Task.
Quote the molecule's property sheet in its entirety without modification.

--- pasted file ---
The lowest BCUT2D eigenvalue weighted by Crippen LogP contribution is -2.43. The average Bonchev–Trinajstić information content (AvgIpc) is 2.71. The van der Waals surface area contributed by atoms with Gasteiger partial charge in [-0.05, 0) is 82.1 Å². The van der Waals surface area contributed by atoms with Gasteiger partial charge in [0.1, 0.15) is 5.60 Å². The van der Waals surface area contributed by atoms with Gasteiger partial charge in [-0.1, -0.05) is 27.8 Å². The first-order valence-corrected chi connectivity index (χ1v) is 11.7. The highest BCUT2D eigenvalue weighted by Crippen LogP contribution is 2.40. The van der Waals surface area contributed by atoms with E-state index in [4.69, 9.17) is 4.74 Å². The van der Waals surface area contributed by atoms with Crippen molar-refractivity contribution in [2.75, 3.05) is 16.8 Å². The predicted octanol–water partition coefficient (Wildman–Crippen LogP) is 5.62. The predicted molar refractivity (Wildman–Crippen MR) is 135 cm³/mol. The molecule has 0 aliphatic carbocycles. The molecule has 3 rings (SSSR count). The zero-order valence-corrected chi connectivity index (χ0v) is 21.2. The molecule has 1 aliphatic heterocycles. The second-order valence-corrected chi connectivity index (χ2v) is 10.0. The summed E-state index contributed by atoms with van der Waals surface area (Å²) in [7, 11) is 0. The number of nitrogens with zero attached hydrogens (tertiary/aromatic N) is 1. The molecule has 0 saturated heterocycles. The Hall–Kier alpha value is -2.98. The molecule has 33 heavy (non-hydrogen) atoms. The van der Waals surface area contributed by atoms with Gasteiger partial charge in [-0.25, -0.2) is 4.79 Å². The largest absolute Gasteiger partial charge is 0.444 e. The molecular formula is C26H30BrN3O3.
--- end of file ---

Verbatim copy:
The lowest BCUT2D eigenvalue weighted by Crippen LogP contribution is -2.43. The average Bonchev–Trinajstić information content (AvgIpc) is 2.71. The van der Waals surface area contributed by atoms with Gasteiger partial charge in [-0.05, 0) is 82.1 Å². The van der Waals surface area contributed by atoms with Gasteiger partial charge in [0.1, 0.15) is 5.60 Å². The van der Waals surface area contributed by atoms with Gasteiger partial charge in [-0.1, -0.05) is 27.8 Å². The first-order valence-corrected chi connectivity index (χ1v) is 11.7. The highest BCUT2D eigenvalue weighted by Crippen LogP contribution is 2.40. The van der Waals surface area contributed by atoms with E-state index in [4.69, 9.17) is 4.74 Å². The van der Waals surface area contributed by atoms with Crippen molar-refractivity contribution in [2.75, 3.05) is 16.8 Å². The predicted octanol–water partition coefficient (Wildman–Crippen LogP) is 5.62. The predicted molar refractivity (Wildman–Crippen MR) is 135 cm³/mol. The molecule has 0 aliphatic carbocycles. The molecule has 3 rings (SSSR count). The zero-order valence-corrected chi connectivity index (χ0v) is 21.2. The molecule has 1 aliphatic heterocycles. The second-order valence-corrected chi connectivity index (χ2v) is 10.0. The summed E-state index contributed by atoms with van der Waals surface area (Å²) in [7, 11) is 0. The number of nitrogens with zero attached hydrogens (tertiary/aromatic N) is 1. The molecule has 0 saturated heterocycles. The Hall–Kier alpha value is -2.98. The molecule has 33 heavy (non-hydrogen) atoms. The van der Waals surface area contributed by atoms with Gasteiger partial charge in [-0.25, -0.2) is 4.79 Å². The largest absolute Gasteiger partial charge is 0.444 e. The molecular formula is C26H30BrN3O3.